Appendix E Bioengineering Ethics: The Ethics of the Linkage Between Engineering and Biology1

George Bugliarello

INTRODUCTION

Bailey’s dictionary, the forerunner in 1730 of Samuel Johnson’s famous dictionary, defines ethics as “a science which skews those rules and measures of human actions which lead to true happiness; and that acquaints us with the means to practice them.”2 Webster’s unabridged dictionary defines ethics as the discipline dealing with what is good and bad or right and wrong and with moral duty and obligation.3 Indeed, in the most fundamental sense, ethics has to do with the distinction between right and wrong, between good and bad. A guide for action that may have operationally the semblance of an ethic instinct is encountered in some animal species. It is an instinct that makes the animals that possess it willing to sacrifice their lives for their offspring, or for members of their social group. However, it is only humans, and perhaps some higher animals closer to our species, that have a conscious ethics—a reasoned ethics.

Conscious ethics—or, ethics for short—was originally the domain of religion. But in the West, under the pressure of philosophy, starting with Greek philosophy, ethics became the domain of philosophical inquiry. In turn, science, with its discoveries, pushed religion and helped shape views

1  

Based on the Keynote Speech at the First International Conference on Ethical Issues in Biomedical Engineering, Clemson University, September 29, 1997.

2  

Bailey, N., Dictionarium Britannicum. Cox: London, 1730.

3  

Webster’s Third New International Dictionary of the English Languages, Unabridged. Merriam: Springfield, MA: 1968.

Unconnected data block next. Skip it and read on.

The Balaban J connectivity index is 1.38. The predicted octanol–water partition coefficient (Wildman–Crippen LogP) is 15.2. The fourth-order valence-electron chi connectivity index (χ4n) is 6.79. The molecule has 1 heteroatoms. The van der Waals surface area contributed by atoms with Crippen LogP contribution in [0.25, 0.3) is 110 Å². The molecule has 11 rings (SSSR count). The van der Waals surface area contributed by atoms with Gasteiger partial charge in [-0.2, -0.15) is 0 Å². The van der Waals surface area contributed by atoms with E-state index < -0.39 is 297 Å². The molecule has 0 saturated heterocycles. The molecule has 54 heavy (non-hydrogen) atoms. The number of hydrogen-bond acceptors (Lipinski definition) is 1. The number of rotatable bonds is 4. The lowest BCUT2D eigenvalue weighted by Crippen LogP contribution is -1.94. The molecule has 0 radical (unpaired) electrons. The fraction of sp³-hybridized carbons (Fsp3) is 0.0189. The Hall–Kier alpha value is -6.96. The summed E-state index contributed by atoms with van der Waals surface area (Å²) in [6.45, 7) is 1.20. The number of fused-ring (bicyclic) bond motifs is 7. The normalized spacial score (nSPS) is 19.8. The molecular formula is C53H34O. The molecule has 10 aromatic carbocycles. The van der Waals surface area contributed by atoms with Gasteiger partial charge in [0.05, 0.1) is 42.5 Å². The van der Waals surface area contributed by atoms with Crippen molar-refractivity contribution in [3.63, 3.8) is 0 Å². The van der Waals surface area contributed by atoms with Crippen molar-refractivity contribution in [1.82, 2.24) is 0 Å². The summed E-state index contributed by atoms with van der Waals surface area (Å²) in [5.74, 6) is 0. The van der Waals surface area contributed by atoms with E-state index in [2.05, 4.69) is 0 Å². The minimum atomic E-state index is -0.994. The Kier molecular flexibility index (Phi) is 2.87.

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Appendix E Bioengineering Ethics: The Ethics of the Linkage Between Engineering and Biology 1 George Bugliarello INTRODUCTION Bailey’s dictionary, the forerunner in 1730 of Samuel Johnson’s fa- mous dictionary, defines ethics as “a science which skews those rules and measures of human actions which lead to true happiness; and that ac- quaints us with the means to practice them.”2 Webster’s unabridged dic- tionary defines ethics as the discipline dealing with what is good and bad or right and wrong and with moral duty and obligation.3 Indeed, in the most fundamental sense, ethics has to do with the distinction between right and wrong, between good and bad. A guide for action that may have operationally the semblance of an ethic instinct is encountered in some animal species. It is an instinct that makes the animals that possess it willing to sacrifice their lives for their offspring, or for members of their social group. However, it is only humans, and perhaps some higher ani- mals closer to our species, that have a conscious ethics—a reasoned ethics. Conscious ethics—or, ethics for short—was originally the domain of religion. But in the West, under the pressure of philosophy, starting with Greek philosophy, ethics became the domain of philosophical inquiry. In turn, science, with its discoveries, pushed religion and helped shape views 1 Based on the Keynote Speech at the First International Conference on Ethical Issues in Biomedical Engineering, Clemson University, September 29, 1997. 2 Bailey, N., Dictionarium Britannicum. Cox: London, 1730. 3 Webster’s Third New International Dictionary of the English Languages, Unabridged. Merriam: Springfield, MA: 1968. 42